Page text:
Academics are contributing to a decline in textbook buying, according to a publishers' survey, because they are reluctant to ask cash-strapped students to pay for course materials.
The research concludes that students would rather spend money on clothes and entertainment than books required for their studies. But another reason for declining sales is thought to be lecturers' attitudes.
The findings come amid warnings that the closure of a Waterstone's bookshop on Brunel University's campus could be the first of many across the higher education sector.
Philip Carpenter, academic and science books director for Blackwell Publishing, and a spokesman for the Publishers' Association, who carried out the research, said: "Our study found that there has been a decline in textbook sales for the past few years."
The research, based on interviews with lecturers and students, found that a lecturer's strong recommendation would lead 80 per cent of students to buy a book.
The academic book market is still worth more than £150 million a year, but no growth is expected despite increasing student numbers.
Dominic Knight, managing director of Palgrave Macmillan publishers, said that the problem was partly caused by a new reluctance among lecturers to ask students to pay for their course materials.
He said: "Students do value textbooks, but because lecturers are concerned about students' pockets, they have a sense of embarrassment about the strength of their recommendations. The research found that students like a strong steer from lecturers about which books to buy."
Mr Knight said: "Students spend less on textbooks than they do on entertainment, so it's a matter of where you put beer and jeans in a list of priorities."
Waterstone's is closing its Brunel store - one of 34 campus outlets - in January after it was deemed "unviable".
A Waterstone's spokesman said: "This was a specific closure, and there are no plans to shut any more academic branches. We will be expanding our range of academic titles at local branches so students have somewhere to purchase textbooks."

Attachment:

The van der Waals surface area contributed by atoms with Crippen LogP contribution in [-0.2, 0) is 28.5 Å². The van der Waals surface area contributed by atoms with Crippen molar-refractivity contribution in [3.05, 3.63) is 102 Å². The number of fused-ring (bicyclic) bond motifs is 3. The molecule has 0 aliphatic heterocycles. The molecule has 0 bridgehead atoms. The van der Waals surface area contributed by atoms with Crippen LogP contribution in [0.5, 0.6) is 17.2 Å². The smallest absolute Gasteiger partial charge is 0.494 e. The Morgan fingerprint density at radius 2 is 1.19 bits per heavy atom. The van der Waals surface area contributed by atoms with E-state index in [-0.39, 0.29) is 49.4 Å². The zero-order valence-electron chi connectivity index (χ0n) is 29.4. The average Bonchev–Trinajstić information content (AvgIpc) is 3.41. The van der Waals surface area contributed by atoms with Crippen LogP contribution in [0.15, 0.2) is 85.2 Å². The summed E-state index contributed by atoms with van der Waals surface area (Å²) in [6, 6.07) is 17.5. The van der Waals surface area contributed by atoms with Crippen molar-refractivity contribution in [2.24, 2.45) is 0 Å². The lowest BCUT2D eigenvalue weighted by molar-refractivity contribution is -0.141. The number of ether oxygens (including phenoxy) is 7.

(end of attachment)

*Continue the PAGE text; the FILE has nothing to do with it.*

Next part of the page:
But Paula Burnett, a senior English lecturer at Brunel, said: "Students will buy the books they are told they absolutely have to buy, but they can't afford to read as much as we'd hope."
"I don't think it's an issue of laziness, it comes down to finance. If Waterstone's says that its shop on the campus is not viable, then I find it hard to believe that it is a problem unique to our campus."
The study by the Publishers' Association highlights widespread frustration among lecturers that students do not read as much or as widely as they should.
They felt that students rely too heavily on lecture handouts and on the web - sources that, they say, lack the authority and breadth of books.
Lecturers said that a growing number of students were taking a consumer-like approach to their time at university.
Students were increasingly conscious of grades and results, said the lecturers surveyed, who expressed disappointment that students did not take more academic interest in their subjects.
They reported that the incidence of plagiarism is rising.
Despite students' increasingly consumer-savvy approach, when asked how they decide which resources to use, they look first to their lecturers - such recommendation being by far the most powerful influence on students.
More than 80 per cent of students who received a strong textbook recommendation from their lecturers purchased the book, compared with 30 per cent of those who received a weak recommendation.